Infant Mortality, Access to Primary Health Care and Prospects for Socio-Economic Development in Bwari Area Council of Nigeria
Charles Onuora Okwuwa* and Simon M Adejo
Corresponding Author: Charles Onuora Okwuwa, Ibrahim Badamasi Babangida University, Niger State, Nigeria.
Revised: February 05, 2021;
Citation: Okwuwa CO & Adejo SM. (2021) Infant Mortality, Access to Primary Health Care and Prospects for Socio-Economic Development in Bwari Area Council of Nigeria. J Womens Health Safety Res, 5(S1): 03.
Copyrights: ©2021 Okwuwa CO & Adejo SM. This is an open-access article distributed under the terms of the Creative Commons Attribution License, which permits unrestricted use, distribution, and reproduction in any medium, provided the original author and source are credited.
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Infant mortality, ineffective ante- and post-maternal healthcare and stagnated development in Nigeria are decades old concerns that need urgent redress. High rates of infant mortality and inability of pregnant women to access healthcare implicate children’s life chances, maternal psychosocial and economic wellbeing, future family welfare, community and national development prospects. Healthcare practices of the present constitutes the foundation for future child, family and overall development. Principally, this empirical research examines Nigeria’s critical dimensions of infant mortality and access to primary health centers (PHCs) as behavioral tendencies capable of shaping the present and future of infancy, childhood, the family and the nation, using Bwari community as a case study. Thus, the emphasis is on the environment, attitudes and behaviors that shape the present and prepares the future development of children and society. The research employed qualitative and quantitative methods with testable hypotheses. Findings reveal that respondents’ socio-economic characteristics intermediate on extent of accessing available health care facilities. The respondents’ relatively high literacy, urban residency and civil service jobs, health talks from medical professionals, free medical treatment and, very importantly, zero infant mortality outcome, suggest that environment, human capital quality and health outcomes have relationships. Yet, Nigeria records one of the worst global health indices, suggesting a scenario of two nations, driven by an exclusive governance model that perpetuates social inequality and glaring rural neglect. To meet its health, hence development needs, Nigeria should summon the political will and eliminate its extant exclusive governance model which, with inherent impunity, opaqueness, narrowness and inequity, manifests high infant mortality and under-five deaths, stunting, wasting, low intelligent quotient, low human development index and other issues. Government should apply political will, improve health budget and engage inclusive model for enhanced social justice, opportunities for individual and national development.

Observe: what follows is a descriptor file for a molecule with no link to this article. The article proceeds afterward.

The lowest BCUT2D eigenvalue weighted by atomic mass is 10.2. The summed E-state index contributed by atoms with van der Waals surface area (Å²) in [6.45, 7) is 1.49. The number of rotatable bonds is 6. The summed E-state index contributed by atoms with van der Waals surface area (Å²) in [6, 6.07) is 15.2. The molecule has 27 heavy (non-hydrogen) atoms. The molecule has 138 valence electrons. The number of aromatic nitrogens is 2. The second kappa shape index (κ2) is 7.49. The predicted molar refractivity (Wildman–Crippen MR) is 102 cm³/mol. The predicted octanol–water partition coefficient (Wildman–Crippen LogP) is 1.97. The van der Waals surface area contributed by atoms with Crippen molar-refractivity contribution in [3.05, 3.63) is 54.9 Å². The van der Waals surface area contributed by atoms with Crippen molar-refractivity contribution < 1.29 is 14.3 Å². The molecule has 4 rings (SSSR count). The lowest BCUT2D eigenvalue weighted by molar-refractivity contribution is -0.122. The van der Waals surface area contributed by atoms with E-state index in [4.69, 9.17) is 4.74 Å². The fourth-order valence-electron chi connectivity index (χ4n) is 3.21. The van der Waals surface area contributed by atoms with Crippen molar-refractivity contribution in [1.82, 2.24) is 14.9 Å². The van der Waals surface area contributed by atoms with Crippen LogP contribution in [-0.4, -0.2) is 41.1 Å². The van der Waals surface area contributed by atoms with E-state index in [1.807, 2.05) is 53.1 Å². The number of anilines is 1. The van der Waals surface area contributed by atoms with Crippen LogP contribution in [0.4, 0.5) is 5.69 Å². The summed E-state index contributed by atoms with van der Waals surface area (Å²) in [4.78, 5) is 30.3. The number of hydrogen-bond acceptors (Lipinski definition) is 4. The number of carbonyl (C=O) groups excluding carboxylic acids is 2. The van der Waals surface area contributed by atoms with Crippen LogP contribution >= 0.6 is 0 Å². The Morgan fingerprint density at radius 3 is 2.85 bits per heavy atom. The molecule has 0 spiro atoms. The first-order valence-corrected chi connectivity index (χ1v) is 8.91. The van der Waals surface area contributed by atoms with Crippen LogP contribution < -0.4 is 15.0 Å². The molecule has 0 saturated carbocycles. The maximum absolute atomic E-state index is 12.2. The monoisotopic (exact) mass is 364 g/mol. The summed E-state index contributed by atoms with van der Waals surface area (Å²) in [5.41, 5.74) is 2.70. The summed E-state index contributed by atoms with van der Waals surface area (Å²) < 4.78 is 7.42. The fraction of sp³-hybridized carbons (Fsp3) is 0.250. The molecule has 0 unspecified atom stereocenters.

Keywords: Infant, Mortality, Access, Primary healthcare and development